In echocardiography, the KOLs are at academic centers.
    The KOLs have a very cozy, symbiotic relationship with the echocardiography industry and the physician education industry. They list no conflicts of interest when they are benefiting greatly from access to the latest echocardiographic bells and whistles seemingly at no cost.
    The cost of this access is a need to over-hype the latest echocardiographic bells and whistles. This is a win-win for the KOL as educational conferences (which pay speakers handsomely and provide them lavish accomodations and travel expenses usually to exotic or sought after locations) prefer speakers who talk about the latest bells and whistles. In addition, journals are always interested in publishing papers, no matter how weak, about the latest bells and whistles.
    Subsequently, these weak papers are utilized to justify in guidelines the routine performance of the bells and whistles. And, you guessed it, the guidelines committee has to have the academics writing the guidelines because they understand all the nuances of the bells and whistles.
    This self-serving cycle of access, publication, guidelines writing and education contributes to unnecessary costs in echo equipment and procedures but has done little to advance patient care in this field in the last 20 years.

    1. Thanks Anthony. I have noticed the spread of “bells and whistles” in the echo lab the last few years. It seems most of the patients I send for a simple echo end up with an IV in place. I’ve tried to stop this practice, but to no avail. I was told that I did not understand echo, and even if I did, these new bells and whistles had to be done b/c the guidelines supported there use. I was sent the guidelines and I read them. There were no outcomes studies–of course. Further, I was told, if we are to have a “certified” echo lab, we needed to use the bells and whistles.

      I hate the IV’s and the echo-extras because these practices enhance the disease effect and diminish the wellness effect. Most of the time in the arrhythmia clinic, I am trying to remove fear. When the techs make a huge deal of a simple ultrasound, it reinforces the notion that, ooh, this must be a serious problem. It’s why I can’t wait for handheld echo to go mainstream.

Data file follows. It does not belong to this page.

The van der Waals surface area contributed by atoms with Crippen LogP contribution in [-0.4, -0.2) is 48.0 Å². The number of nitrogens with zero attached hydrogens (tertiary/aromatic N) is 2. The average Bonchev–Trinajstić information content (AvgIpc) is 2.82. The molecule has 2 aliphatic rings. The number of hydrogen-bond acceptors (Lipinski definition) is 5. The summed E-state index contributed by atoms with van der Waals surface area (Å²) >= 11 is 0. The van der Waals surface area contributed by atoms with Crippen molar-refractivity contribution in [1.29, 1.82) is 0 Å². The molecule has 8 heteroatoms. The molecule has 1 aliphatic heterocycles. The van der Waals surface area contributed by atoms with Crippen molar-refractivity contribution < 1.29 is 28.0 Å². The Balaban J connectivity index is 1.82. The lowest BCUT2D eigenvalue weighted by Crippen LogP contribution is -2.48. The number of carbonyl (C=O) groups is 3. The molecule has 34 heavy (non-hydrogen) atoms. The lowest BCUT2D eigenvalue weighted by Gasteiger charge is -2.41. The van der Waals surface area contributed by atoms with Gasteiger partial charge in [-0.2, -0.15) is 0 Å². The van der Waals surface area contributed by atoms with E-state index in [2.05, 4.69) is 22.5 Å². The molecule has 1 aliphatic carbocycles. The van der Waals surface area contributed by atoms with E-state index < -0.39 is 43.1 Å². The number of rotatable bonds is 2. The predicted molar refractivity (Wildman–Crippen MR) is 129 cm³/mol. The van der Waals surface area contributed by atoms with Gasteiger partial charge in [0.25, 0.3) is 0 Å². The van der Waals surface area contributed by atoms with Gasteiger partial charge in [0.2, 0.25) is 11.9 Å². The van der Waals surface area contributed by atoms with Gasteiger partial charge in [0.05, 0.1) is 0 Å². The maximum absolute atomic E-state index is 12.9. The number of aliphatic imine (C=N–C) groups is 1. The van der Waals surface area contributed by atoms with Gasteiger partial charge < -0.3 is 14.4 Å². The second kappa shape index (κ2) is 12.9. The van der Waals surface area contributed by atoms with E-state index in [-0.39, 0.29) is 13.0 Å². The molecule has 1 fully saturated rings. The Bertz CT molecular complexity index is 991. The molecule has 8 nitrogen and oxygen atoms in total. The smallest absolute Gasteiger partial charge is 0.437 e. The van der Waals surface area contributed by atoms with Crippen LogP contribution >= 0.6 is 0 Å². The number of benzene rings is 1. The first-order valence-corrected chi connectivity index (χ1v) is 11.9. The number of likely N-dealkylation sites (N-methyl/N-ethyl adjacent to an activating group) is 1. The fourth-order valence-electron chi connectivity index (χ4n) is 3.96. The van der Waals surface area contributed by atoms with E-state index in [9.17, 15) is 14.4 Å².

Promotion of bells and whistles from academia isn’t exclusive to echo. Maybe you have followed the FFR debate. To me, a non-expert, it seems the FFR data does not support its degree of support from many of the experts. AF ablation, too, has many academic leaders promoting such bells and whistles as esophagus moving catheters. Please. The HRS expo was full-up of the latest bells and whistles for ablation. But when you talk with European colleagues, some of them from the most experienced centers in Europe, they tell you they use few of these bells and whistles.

  4. There’s a further much worse problem with the rise of the caste of specialists: no non-specialist even dare question the “diagnosis” or procedure presented by the “upper caste” specialist. The poor patient faced with a condition that might not cleanly fit in or other speciality will get no help from the primary care provider for the PCP is “lower status” than god aka specialist.
    Should the patient ask a question of the specialist, he is likely to hear “I am a blah ologist! Talk to your primary care doctor!” Of course! Only an idiot would assume that you are dealing not with a physician first but a “blah ologist”!

    I recently had this experience with a specialtist practicing the ology starting with card.

    He also was very annoyed when I mentioned John Mandrola…..go figure! I had a copy of “The Haywire Heart” in hand when I saw him.

    Thank you Dr Mandrola for shining a bright light on the issues facing medicine and helping people like me!

  5. I’ve too many times been incorrectly treated by a medical “expert”. I look for the most experience, and that does not necessarily mean much.

    Example, the head of rehab for a major medical center. Reviewed my shoulder injuries with newer doctors on fellowship. Knew my history of frozen shoulder. Had x-ray showing good spacing in shoulder joint. Diagnosed impingement. Physical therapist said, when pain increased, ask for an MRI to see what is going on. Result, frozen shoulder with severe edema. Needing opposite PT treatment (range of motion, stretching instead of strengthening). The rehab “expert” acted surprised and only said it would take time and patience. No new PT prescription or advice on going forward. Thought of reporting this to the head of the medical center. And sad what the doctors on fellowship learned with erroneous leadership.

  6. Hi John, We recently faced the sharp end of ‘expert evidence’ in publishing our latest letter from the Therapeutics Initiative. https://www.ti.ubc.ca/2018/05/28/110-stimulants-for-adhd-in-children-revisited/